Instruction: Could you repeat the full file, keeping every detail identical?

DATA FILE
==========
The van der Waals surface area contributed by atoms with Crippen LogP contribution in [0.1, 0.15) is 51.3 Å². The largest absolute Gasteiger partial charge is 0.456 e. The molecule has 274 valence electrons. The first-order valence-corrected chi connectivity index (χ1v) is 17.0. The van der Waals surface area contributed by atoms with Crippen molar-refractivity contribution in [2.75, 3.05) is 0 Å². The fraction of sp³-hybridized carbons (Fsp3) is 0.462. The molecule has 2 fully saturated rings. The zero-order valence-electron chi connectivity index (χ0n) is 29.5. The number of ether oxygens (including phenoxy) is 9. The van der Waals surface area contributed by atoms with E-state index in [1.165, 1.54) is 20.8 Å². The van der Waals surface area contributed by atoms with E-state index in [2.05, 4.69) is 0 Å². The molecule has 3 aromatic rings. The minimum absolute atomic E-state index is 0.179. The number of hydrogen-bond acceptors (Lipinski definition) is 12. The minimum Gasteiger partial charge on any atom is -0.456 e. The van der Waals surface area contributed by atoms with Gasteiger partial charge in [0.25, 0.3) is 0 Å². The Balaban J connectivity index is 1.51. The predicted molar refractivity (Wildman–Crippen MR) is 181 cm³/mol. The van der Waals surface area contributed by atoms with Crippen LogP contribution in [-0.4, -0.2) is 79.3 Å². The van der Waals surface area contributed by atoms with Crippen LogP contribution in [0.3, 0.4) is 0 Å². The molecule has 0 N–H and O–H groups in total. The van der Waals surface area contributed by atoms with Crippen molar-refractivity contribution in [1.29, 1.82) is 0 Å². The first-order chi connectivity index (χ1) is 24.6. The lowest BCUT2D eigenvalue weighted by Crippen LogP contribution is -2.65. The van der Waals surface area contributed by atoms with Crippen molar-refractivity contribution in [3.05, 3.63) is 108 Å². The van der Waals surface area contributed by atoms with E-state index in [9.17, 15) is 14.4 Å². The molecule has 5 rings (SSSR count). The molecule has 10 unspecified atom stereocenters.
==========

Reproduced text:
The van der Waals surface area contributed by atoms with Crippen LogP contribution in [0.1, 0.15) is 51.3 Å². The largest absolute Gasteiger partial charge is 0.456 e. The molecule has 274 valence electrons. The first-order valence-corrected chi connectivity index (χ1v) is 17.0. The van der Waals surface area contributed by atoms with Crippen molar-refractivity contribution in [2.75, 3.05) is 0 Å². The fraction of sp³-hybridized carbons (Fsp3) is 0.462. The molecule has 2 fully saturated rings. The zero-order valence-electron chi connectivity index (χ0n) is 29.5. The number of ether oxygens (including phenoxy) is 9. The van der Waals surface area contributed by atoms with E-state index in [1.165, 1.54) is 20.8 Å². The van der Waals surface area contributed by atoms with E-state index in [2.05, 4.69) is 0 Å². The molecule has 3 aromatic rings. The minimum absolute atomic E-state index is 0.179. The number of hydrogen-bond acceptors (Lipinski definition) is 12. The minimum Gasteiger partial charge on any atom is -0.456 e. The van der Waals surface area contributed by atoms with Gasteiger partial charge in [0.25, 0.3) is 0 Å². The Balaban J connectivity index is 1.51. The predicted molar refractivity (Wildman–Crippen MR) is 181 cm³/mol. The van der Waals surface area contributed by atoms with Crippen LogP contribution in [-0.4, -0.2) is 79.3 Å². The van der Waals surface area contributed by atoms with Crippen LogP contribution in [0.3, 0.4) is 0 Å². The molecule has 0 N–H and O–H groups in total. The van der Waals surface area contributed by atoms with Crippen molar-refractivity contribution in [1.29, 1.82) is 0 Å². The first-order chi connectivity index (χ1) is 24.6. The lowest BCUT2D eigenvalue weighted by Crippen LogP contribution is -2.65. The van der Waals surface area contributed by atoms with Crippen molar-refractivity contribution in [3.05, 3.63) is 108 Å². The van der Waals surface area contributed by atoms with E-state index in [9.17, 15) is 14.4 Å². The molecule has 5 rings (SSSR count). The molecule has 10 unspecified atom stereocenters.